"People like him love standard procedure"
September 14, 2021 6:51 AM   Subscribe

Two short scifi/fantasy stories in which customer service folks get to reward customers who treat them well, or punish those who treat them badly. Dyce writes about an isolated refueling station: "Out-of-hours fuelling requires a prior appointment." Aimee Ogden writes about a coffeeshop: "his coffee comes with a nice cantrip that'll help him send all his emails for the next week with zero typos and exactly the right number of exclamation marks."
posted by brainwane (14 comments total) 44 users marked this as a favorite
 
I came across Ogden's story because it was reprinted in the anthology It Gets Even Better: Stories of Queer Possibility.
posted by brainwane at 6:52 AM on September 14 [1 favorite]


as someone who just recently transitioned out of a customer support role and is finding adjustment to a much cushier, much less intensely regulated and micromanaged role kind of shocking - the shift from dealing with dozens of people with bad emotional regulation experiencing small amounts of stress to dealing with co-workers who see you as people (even though some of them are kind of assholes) is enormous - these stories were really cathartic

cross my arms, hope to die that I never ever forget how goddamn fucking rough it is to be on the service side of any industry. the people on my current team really have no idea what it's like to experience not just the grind of that kind of work but also the downstream effects it has on your mental health especially since most of the managers are banal sociopaths who really don't give a single shit about their reports' actual suffering
posted by paimapi at 7:13 AM on September 14 [11 favorites]


I liked the idea of space needing service stations. I've read a lot of sci-fi, and the question of fuel for interstellar ships is usually hand-waved away with a few words about nuclear fusion or the alien-sounding equivalent. The ship's captain in that story was in an equivalent position to someone rolling through rural Iowa or North Dakota, assuming there's fuel and food at every exit, and growing evermore anxious as exit after exit rolls by without amenities (I speak from experience)—but then finally finding one and discovering that they can be refused service.

There's a version of this story where the ship and the station end up in a stalemate of some kind, the hermity refueler continually pointing to the "we reserve the right to refuse service to anyone" sign and the ship slowly reducing amenities—doubling up officers who are used to their own quarters, reducing food rations—as it becomes more and more impossible for them to get anywhere else without a fuel top-up.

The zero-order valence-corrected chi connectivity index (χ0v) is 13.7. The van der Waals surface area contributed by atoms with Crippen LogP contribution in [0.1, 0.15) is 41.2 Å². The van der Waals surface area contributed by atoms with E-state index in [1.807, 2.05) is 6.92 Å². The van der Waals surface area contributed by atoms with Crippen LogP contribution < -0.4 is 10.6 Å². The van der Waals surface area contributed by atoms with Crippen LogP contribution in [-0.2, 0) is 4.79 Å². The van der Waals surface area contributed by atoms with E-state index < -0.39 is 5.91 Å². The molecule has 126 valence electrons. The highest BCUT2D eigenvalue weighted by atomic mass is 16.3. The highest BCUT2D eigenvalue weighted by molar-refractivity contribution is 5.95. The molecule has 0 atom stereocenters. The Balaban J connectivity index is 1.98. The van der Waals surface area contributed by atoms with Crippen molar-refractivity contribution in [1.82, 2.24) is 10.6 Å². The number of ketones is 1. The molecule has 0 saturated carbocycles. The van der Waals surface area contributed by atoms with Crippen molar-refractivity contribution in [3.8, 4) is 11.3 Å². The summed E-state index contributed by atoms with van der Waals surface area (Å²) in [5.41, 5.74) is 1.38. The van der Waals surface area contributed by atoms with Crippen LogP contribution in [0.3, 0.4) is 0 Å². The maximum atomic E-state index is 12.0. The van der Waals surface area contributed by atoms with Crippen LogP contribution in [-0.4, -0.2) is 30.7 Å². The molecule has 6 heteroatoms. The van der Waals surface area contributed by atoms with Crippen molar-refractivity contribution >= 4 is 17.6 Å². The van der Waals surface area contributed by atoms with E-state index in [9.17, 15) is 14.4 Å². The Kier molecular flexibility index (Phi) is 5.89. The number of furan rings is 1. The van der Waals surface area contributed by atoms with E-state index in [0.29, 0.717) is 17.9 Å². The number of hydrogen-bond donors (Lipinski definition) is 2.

Wait: new version just popped into my head: the silent, dark hull of a ship that was just that bit too rude and which now orbits the refueling station as a reminder to any other ships coming in: Play Nice.
posted by Orlop at 7:24 AM on September 14 [13 favorites]


When you're on a red-eye transatlantic flight, you know where you don't want to sit? The two center seats in the back (non-reclining) row. When you're the gate agent trying to reticket an entire plane, and almost everyone's polite, but two large young men start yelling obscenities, the decision about who to stick in those seats becomes very simple.
posted by Mr.Know-it-some at 7:55 AM on September 14 [11 favorites]


Dyce has two other stories in which retail employees either punish or reward customers: Welcome To Evil-Mart and Have An Evil Day.
posted by RichardP at 8:06 AM on September 14 [7 favorites]


One of my first jobs in high school was at a pharmacy where the pharmacist was like the toughest, smartest, most pissed off guy I had ever met, who taught me that customer service people can and will punish you for being rude which I have never forgotten.
posted by bleep at 8:54 AM on September 14


There's a version of this story where the ship and the station end up in a stalemate of some kind, the hermity refueler continually pointing to the "we reserve the right to refuse service to anyone" sign and the ship slowly reducing amenities—doubling up officers who are used to their own quarters, reducing food rations—as it becomes more and more impossible for them to get anywhere else without a fuel top-up.

Idea for a Star Trek: Deep Space Nine reboot: the station becomes sentient and a character, and is just cranky as all petaQ because it wasn't designed for this crap.
posted by Halloween Jack at 9:25 AM on September 14 [3 favorites]


Wow, those were fantastic! Thanks for sharing :)
posted by katecholamine at 9:28 AM on September 14


Idea for a Star Trek: Deep Space Nine reboot: the station becomes sentient and a character, and is just cranky as all petaQ because it wasn't designed for this crap.

A.R.T.!! I would to see A.R.T. deal with arrogant, entitled corporate officers who… threaten its’ service station crew.
posted by Silvery Fish at 1:32 PM on September 14 [10 favorites]


I love Dyce's retail worker fantasies.
posted by jenfullmoon at 2:37 PM on September 14 [3 favorites]


Brain the size of a planetesimal, and a terrible pain in all the diodes down my left-hand side…
posted by clew at 6:24 PM on September 14 [2 favorites]


Your posts, brainwane, are just the right dose of fiction for sleep deprived, busy mum me. Thank you!
posted by freethefeet at 8:25 PM on September 14 [2 favorites]


I love the tales of Evil-Mart!
posted by sotonohito at 6:50 AM on September 15 [1 favorite]


brainwane made a post that included the Evil-Mart stories recently; the comments are still open.
posted by Pronoiac at 8:29 PM on September 15 [1 favorite]


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